With Big App Suspensions, Facebook Shifts Ad Policing Burden to Developers (Updated)

facebook platform developersLast week, Facebook confirmed to us that they weren’t planning on revisiting the new Platform ad network policies related to user data any time soon. And based on multiple suspensions of large apps this weekend, Facebook showed that it’s not hesitating to enforce these policies either.

On Friday night, Facebook suspended a number of applications – including Familybuilder’s Family Tree (with 5.3 million monthly active users) and FamilyLink’s We’re Related (20.4 million monthly active users) – citing the following reason in the policy action email:

“Your application contains ads that link to landing pages completely unrelated to the content in the ad and thus are misleading.”

Following the suspension, Familybuilder CEO Ilya Nikolayev reached out to us to express his concern that the company was given no warning before its app was suspended. Nikolayev says the offending ad was eventually traced to one ad being shown by one ad network to users in one country (Canada), and that they would gladly have turned all ads off in order to identify the offending ad had Familybuilder been given the chance.

Platform ad networks have subsequently taken further action to shut down any ads that they fear may be subject to any issues. As it is, however, Facebook appears to be wanting to make it clear that developers partnering with ad networks that violate its policies will be suspended – even if the ad networks are only serving a very small percentage of offending ads.

As Paul Jeffries, head of Facebook’s Platform Policy team, wrote in the Developer Forums (emphasis added):

On July 28th we announced new advertising policies and said “[w]e’d like to remind you that you are responsible for all content within your application, and will be held accountable for any policy violations in ads appearing in your application, regardless of whether you have served them or they come from a third-party ad network.  Facebook will enforce against developers and applications that include policy-violating ads — such as by imposing a temporary restriction on functionality or permanently disabling the application — as we do for other instances of policy violation.”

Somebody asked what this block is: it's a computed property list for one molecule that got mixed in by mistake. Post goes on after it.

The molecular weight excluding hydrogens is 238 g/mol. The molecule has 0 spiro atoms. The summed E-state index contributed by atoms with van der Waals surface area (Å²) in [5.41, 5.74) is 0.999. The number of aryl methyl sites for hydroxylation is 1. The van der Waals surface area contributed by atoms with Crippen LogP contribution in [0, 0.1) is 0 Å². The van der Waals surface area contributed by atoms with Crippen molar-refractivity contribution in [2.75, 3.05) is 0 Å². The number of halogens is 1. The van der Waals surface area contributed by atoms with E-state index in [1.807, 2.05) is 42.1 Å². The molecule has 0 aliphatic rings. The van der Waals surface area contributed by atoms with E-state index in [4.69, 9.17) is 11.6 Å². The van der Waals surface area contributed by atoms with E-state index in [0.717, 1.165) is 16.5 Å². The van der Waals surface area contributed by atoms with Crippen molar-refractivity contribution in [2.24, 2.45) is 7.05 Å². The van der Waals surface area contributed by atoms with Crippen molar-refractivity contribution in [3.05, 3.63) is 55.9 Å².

Since then we have been taking action when necessary.  In addition to prior enforcements, recently some applications were temporarily suspended for running a high percentage of violating ads.  These poor ads — even from a small number of applications — can diminish user confidence in all advertising, adversely impacting the entire Platform ecosystem. However, these apps were not permanently disabled, and assuming there are no other policy violations, will be restored in several days at the end of the scheduled suspensions.  We do want to note that in some cases apps may be permanently disabled for ad violations.

As we’ve mentioned, if you run ads from third-party networks, we encourage you to monitor those ads, and work with your providers to ensure compliance and high quality.  Don’t run ads from networks you don’t trust or you catch violating the guidelines.  You may wish to ask your network to explain how they protect you and users, whether they have a process for receiving ad complaints, whether they offer you transparency into the variety of ads they run in different locations, and whatever other assurances you as a publisher would like to demand in exchange for allowing access to space you are accountable for.

We’re excited about all the value you create for users and your dedication to building on Platform, and want to encourage monetization and your success.  We’ll keep looking for ways to help.  But remember that you are clients of the ad networks;  they should be serving your needs.  For the percentage of developers that are outsourcing your monetization and user experience to them, are they doing what you require for them to earn your trust and access to your users?